Secretary Haaland Cheers Return of Homelands to Onondaga Nation

Image

On Thursday, Secretary of the Interior Deb Haaland celebrated a settlement agreement as part of the Natural Resource Damage Assessment and Restoration (NRDAR) Program. The program will return more than 1,000 acres of ancestral land to the Onondaga Nation, making it one of the largest land returns to an Indigenous nation by a state.

The agreement resulted from the March 2018 NRDAR settlement between the Natural Resource Trustees and Honeywell International, Inc. regarding the Onondaga Lake NPL. So the title and full ownership will transfer from Honeywell’s land to the Onondaga Nation "to restore and steward the property."

“This historic agreement represents a unique opportunity to return traditional homelands back to Indigenous people to steward for the benefit of their community,” Secretary Haaland said. “We look forward to drawing upon the Onondaga Nation’s expertise and Indigenous knowledge in helping manage the area’s valuable wildlife and habitat. Consistent with the President’s America the Beautiful initiative, all of us have a role to play in this Administration’s work to ensure our conservation efforts are locally led and support communities’ health and well-being.”

Governor Kathy Hochul cheered about the news that the land will return to the Onondaga Nation.

“Today is a historic day for New York State, the Biden Administration, and our many partners in respecting and recognizing the Onondaga Nation as the original stewards of these lands and waters,” Governor Kathy Hochul said. “This scenic location in the Tully Valley will be owned by the Nation and its people to continue their legacy of conservation that will protect these cultural and ecological resources for the benefit of Nation citizens and all New Yorkers for generations to come.”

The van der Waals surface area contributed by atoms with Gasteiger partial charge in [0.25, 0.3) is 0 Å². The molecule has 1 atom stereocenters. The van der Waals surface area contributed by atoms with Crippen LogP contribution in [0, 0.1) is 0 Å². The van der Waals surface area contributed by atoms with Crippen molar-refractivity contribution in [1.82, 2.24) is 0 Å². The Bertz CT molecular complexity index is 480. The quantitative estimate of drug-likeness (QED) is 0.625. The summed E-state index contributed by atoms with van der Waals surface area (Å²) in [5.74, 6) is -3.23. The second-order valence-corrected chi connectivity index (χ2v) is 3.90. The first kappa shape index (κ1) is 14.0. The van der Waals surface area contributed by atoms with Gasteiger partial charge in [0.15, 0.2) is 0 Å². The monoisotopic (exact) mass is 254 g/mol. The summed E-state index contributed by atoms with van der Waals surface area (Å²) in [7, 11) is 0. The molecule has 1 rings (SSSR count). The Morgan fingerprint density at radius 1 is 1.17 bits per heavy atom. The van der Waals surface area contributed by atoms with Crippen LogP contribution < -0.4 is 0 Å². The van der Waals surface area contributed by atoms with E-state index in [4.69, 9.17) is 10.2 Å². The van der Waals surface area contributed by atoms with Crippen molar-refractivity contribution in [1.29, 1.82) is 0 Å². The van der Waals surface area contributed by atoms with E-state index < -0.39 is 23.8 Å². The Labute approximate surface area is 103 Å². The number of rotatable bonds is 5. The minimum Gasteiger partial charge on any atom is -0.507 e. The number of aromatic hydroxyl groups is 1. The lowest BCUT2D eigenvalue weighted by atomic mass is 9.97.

Onondaga Nation Chief Tadodaho Sidney Hill was very grateful because his nation can now start restoring the lands within the preserve.

“It is with great joy that the Onondaga Nation welcomes the return of the first substantial acreage of its ancestral homelands,” said he said. “The Nation can now renew its stewardship obligations to restore these lands and waters and to preserve them for the future generations yet to come. The Nation hopes that this cooperative, government-to-government effort will be another step in healing between themselves and all others who live in this region, which has been the homeland of the Onondaga Nation since the dawn of time.”

The Tully Valley property includes the headwaters of Onondaga Creek, more than 45 acres of wetland and floodplains and approximately 980 acres of forest and successional fields. 

The waters of Onondaga Creek include a small population of brook trout. The wetlands, floodplains, forests and fields are home to wildlife such as great blue heron, songbirds, waterfowl, hawks, bald eagles, frogs, bats, and other mammals.

The Onondaga Nation will develop a Management Plan in consultation with the Trustees in order to determine the type of recreational and public use with the vegetation and habitats that are within.

Honeywell International needed to do 18 restoration projects, including the Tully Valley land transfer, and pay more than $5 million for the Trustees’ implementation of additional restoration projects in and around the Onondaga Lake Watershed.

So far, Honeywell has completed the restoration projects including: 

"100 acres of grassland restoration; preservation of more than 200 hundred acres of wetland habitat; preservation and restoration of an additional 850 acres of habitat within the Onondaga Lake watershed; a public boat ramp along the Seneca River; enhanced habitat and fishing opportunities along the shores of Onondaga Lake and in Ninemile Creek; an extension of the Empire State Trail from Camillus to Harbor Brook; and the transfer of the Honeywell Visitor Center to the State."

The Restoration Plan for Onondaga Lake can be found on the Service’s website. For more information about the cleanup of Onondaga Lake, visit the New York State's Department of Environmental Conservation website.

I'm interested
I disagree with this
This is unverified
Spam
Offensive

Replies